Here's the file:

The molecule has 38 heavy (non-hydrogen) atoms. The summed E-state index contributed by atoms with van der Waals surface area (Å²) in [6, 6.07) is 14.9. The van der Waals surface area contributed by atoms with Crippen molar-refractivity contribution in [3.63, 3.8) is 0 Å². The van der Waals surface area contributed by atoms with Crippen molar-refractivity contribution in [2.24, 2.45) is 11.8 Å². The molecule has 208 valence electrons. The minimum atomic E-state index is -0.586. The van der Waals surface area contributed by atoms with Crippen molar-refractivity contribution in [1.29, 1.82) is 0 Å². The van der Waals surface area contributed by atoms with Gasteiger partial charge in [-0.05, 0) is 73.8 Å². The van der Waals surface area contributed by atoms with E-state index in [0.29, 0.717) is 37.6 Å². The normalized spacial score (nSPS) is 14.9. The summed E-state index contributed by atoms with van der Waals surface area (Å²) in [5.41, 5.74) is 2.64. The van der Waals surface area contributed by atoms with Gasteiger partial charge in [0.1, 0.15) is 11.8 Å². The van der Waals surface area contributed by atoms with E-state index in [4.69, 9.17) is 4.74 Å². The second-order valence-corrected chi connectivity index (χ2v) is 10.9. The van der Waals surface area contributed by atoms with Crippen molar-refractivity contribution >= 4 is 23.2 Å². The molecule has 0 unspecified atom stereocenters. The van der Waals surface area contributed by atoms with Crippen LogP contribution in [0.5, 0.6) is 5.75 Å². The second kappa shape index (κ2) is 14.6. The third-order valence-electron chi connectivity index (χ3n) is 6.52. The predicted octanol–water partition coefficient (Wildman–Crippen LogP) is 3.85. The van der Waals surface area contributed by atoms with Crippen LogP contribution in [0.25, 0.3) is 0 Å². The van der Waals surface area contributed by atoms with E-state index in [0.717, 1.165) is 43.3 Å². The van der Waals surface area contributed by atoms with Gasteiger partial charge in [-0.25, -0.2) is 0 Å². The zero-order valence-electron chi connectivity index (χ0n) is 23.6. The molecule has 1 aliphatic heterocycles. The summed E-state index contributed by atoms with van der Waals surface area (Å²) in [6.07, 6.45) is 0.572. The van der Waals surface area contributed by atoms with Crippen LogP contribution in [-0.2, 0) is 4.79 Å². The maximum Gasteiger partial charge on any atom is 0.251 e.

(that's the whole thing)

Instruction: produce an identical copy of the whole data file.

The molecule has 38 heavy (non-hydrogen) atoms. The summed E-state index contributed by atoms with van der Waals surface area (Å²) in [6, 6.07) is 14.9. The van der Waals surface area contributed by atoms with Crippen molar-refractivity contribution in [3.63, 3.8) is 0 Å². The van der Waals surface area contributed by atoms with Crippen molar-refractivity contribution in [2.24, 2.45) is 11.8 Å². The molecule has 208 valence electrons. The minimum atomic E-state index is -0.586. The van der Waals surface area contributed by atoms with Crippen molar-refractivity contribution in [1.29, 1.82) is 0 Å². The van der Waals surface area contributed by atoms with Gasteiger partial charge in [-0.05, 0) is 73.8 Å². The van der Waals surface area contributed by atoms with E-state index in [0.29, 0.717) is 37.6 Å². The normalized spacial score (nSPS) is 14.9. The summed E-state index contributed by atoms with van der Waals surface area (Å²) in [5.41, 5.74) is 2.64. The van der Waals surface area contributed by atoms with Gasteiger partial charge in [0.1, 0.15) is 11.8 Å². The van der Waals surface area contributed by atoms with E-state index in [4.69, 9.17) is 4.74 Å². The second-order valence-corrected chi connectivity index (χ2v) is 10.9. The van der Waals surface area contributed by atoms with Crippen molar-refractivity contribution >= 4 is 23.2 Å². The molecule has 0 unspecified atom stereocenters. The van der Waals surface area contributed by atoms with Crippen LogP contribution in [0.5, 0.6) is 5.75 Å². The second kappa shape index (κ2) is 14.6. The third-order valence-electron chi connectivity index (χ3n) is 6.52. The predicted octanol–water partition coefficient (Wildman–Crippen LogP) is 3.85. The van der Waals surface area contributed by atoms with Crippen LogP contribution in [0.25, 0.3) is 0 Å². The van der Waals surface area contributed by atoms with E-state index in [0.717, 1.165) is 43.3 Å². The van der Waals surface area contributed by atoms with Gasteiger partial charge in [-0.25, -0.2) is 0 Å². The zero-order valence-electron chi connectivity index (χ0n) is 23.6. The molecule has 1 aliphatic heterocycles. The summed E-state index contributed by atoms with van der Waals surface area (Å²) in [6.07, 6.45) is 0.572. The van der Waals surface area contributed by atoms with Crippen LogP contribution in [-0.2, 0) is 4.79 Å². The maximum Gasteiger partial charge on any atom is 0.251 e.